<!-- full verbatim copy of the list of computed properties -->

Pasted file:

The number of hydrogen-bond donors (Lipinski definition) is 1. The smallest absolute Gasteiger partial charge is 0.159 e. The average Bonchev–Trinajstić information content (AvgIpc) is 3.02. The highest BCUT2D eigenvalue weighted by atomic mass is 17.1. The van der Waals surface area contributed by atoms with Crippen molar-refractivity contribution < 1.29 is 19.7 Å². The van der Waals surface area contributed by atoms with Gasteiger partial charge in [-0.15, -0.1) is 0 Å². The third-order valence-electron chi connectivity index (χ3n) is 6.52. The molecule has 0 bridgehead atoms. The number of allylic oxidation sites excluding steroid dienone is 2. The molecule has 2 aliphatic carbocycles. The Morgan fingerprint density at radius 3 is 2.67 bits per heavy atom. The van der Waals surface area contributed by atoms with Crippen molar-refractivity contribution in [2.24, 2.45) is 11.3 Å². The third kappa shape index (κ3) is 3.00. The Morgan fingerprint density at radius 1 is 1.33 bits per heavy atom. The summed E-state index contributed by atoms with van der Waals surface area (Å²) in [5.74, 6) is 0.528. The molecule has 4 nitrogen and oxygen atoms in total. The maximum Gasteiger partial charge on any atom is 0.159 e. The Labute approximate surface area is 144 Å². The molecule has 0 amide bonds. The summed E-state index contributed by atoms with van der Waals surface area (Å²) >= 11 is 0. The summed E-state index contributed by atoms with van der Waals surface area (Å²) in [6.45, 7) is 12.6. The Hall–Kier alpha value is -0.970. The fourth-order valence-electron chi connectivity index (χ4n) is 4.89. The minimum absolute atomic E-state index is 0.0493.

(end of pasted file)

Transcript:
The number of hydrogen-bond donors (Lipinski definition) is 1. The smallest absolute Gasteiger partial charge is 0.159 e. The average Bonchev–Trinajstić information content (AvgIpc) is 3.02. The highest BCUT2D eigenvalue weighted by atomic mass is 17.1. The van der Waals surface area contributed by atoms with Crippen molar-refractivity contribution < 1.29 is 19.7 Å². The van der Waals surface area contributed by atoms with Gasteiger partial charge in [-0.15, -0.1) is 0 Å². The third-order valence-electron chi connectivity index (χ3n) is 6.52. The molecule has 0 bridgehead atoms. The number of allylic oxidation sites excluding steroid dienone is 2. The molecule has 2 aliphatic carbocycles. The Morgan fingerprint density at radius 3 is 2.67 bits per heavy atom. The van der Waals surface area contributed by atoms with Crippen molar-refractivity contribution in [2.24, 2.45) is 11.3 Å². The third kappa shape index (κ3) is 3.00. The Morgan fingerprint density at radius 1 is 1.33 bits per heavy atom. The summed E-state index contributed by atoms with van der Waals surface area (Å²) in [5.74, 6) is 0.528. The molecule has 4 nitrogen and oxygen atoms in total. The maximum Gasteiger partial charge on any atom is 0.159 e. The Labute approximate surface area is 144 Å². The molecule has 0 amide bonds. The summed E-state index contributed by atoms with van der Waals surface area (Å²) >= 11 is 0. The summed E-state index contributed by atoms with van der Waals surface area (Å²) in [6.45, 7) is 12.6. The Hall–Kier alpha value is -0.970. The fourth-order valence-electron chi connectivity index (χ4n) is 4.89. The minimum absolute atomic E-state index is 0.0493.